I was so shocked, I wasn't thinking straight, and when I got home, I did a dumb-ass thing. I talked about what it was like at that kid's house. What a fucking idiot, I was. Sure enough, a note was sent to the teacher saying any projects in future needed to be done at school, or complaints would be lodged with the Principal.

Why I thought things would improve when I got my driver's license I don't know—I guess it was a last hope I held onto...having some sort of life for myself. Of course I wasn't allowed my own car, and I only got to drive one on errands for my parents. And, of course the mileage was checked before and after each trip to see that I went nowhere else, and of course every extra minute had to be accounted for. My parents seemed determined my life should be as joyless as their own—and if it weren't for the fact I shared a lot of features with my Aunt, such as my eye and hair color, I'd have thought I was adopted. There was no way they could have had sex, and they treated me like the proverbial red-headed step-child, which I found highly ironic due to my hair's fiery hue.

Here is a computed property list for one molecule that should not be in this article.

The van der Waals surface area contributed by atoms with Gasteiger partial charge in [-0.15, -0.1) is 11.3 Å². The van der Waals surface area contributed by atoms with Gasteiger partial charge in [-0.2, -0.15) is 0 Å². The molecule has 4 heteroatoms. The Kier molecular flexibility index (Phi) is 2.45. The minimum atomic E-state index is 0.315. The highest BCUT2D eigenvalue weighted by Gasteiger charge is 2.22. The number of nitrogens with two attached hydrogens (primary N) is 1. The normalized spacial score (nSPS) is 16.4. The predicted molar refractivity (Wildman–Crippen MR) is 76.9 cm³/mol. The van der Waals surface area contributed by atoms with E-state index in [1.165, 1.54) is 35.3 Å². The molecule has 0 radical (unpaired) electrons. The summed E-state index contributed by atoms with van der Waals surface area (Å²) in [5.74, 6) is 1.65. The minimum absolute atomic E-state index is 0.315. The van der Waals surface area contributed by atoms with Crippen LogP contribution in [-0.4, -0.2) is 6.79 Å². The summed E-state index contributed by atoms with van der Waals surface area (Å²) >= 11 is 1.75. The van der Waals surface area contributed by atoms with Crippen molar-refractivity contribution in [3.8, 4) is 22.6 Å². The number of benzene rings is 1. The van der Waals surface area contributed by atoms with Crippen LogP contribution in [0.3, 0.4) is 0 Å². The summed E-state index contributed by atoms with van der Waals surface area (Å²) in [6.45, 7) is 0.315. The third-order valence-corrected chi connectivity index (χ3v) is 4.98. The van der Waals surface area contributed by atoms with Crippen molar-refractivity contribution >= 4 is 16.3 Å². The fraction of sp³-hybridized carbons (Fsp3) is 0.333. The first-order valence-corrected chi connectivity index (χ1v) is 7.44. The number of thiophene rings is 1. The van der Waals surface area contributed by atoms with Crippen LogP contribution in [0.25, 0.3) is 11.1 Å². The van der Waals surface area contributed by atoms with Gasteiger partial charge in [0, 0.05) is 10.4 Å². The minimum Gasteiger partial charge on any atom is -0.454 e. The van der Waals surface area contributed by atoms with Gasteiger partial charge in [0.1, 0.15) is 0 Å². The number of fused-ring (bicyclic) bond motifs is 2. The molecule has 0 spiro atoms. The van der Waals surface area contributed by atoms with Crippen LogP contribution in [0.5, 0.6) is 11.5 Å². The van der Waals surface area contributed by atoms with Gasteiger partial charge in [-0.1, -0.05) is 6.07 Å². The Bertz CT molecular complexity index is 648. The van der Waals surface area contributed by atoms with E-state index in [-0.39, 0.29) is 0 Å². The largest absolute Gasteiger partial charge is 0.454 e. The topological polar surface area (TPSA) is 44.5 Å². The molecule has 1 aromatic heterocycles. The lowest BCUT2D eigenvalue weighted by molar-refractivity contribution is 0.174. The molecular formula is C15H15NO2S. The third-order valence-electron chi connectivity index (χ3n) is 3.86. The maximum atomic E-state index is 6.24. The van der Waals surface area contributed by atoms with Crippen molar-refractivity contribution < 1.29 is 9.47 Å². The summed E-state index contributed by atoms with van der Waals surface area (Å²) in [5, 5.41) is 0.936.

Church was the exception—my parents were adept at playing 'loving family' in front of their fellow parishioners; I had a nice suit and tie for Sunday and Wednesday night services, and was urged to mingle with the other Youth Ministry morons who would 'set me a good example.'

That group's activities were the only ones I could even consider attending since they were chaperoned, so I wasn't going to do anything to endanger even that little bit of freedom. No fuckin' way was I going to let my parents know I first smoked pot on one of their Youth camp-outs…or that the girl from the group they'd tried to set me up with, during first semester of my junior year, would give every boy on their Retreats a hand-job before the weekend was over.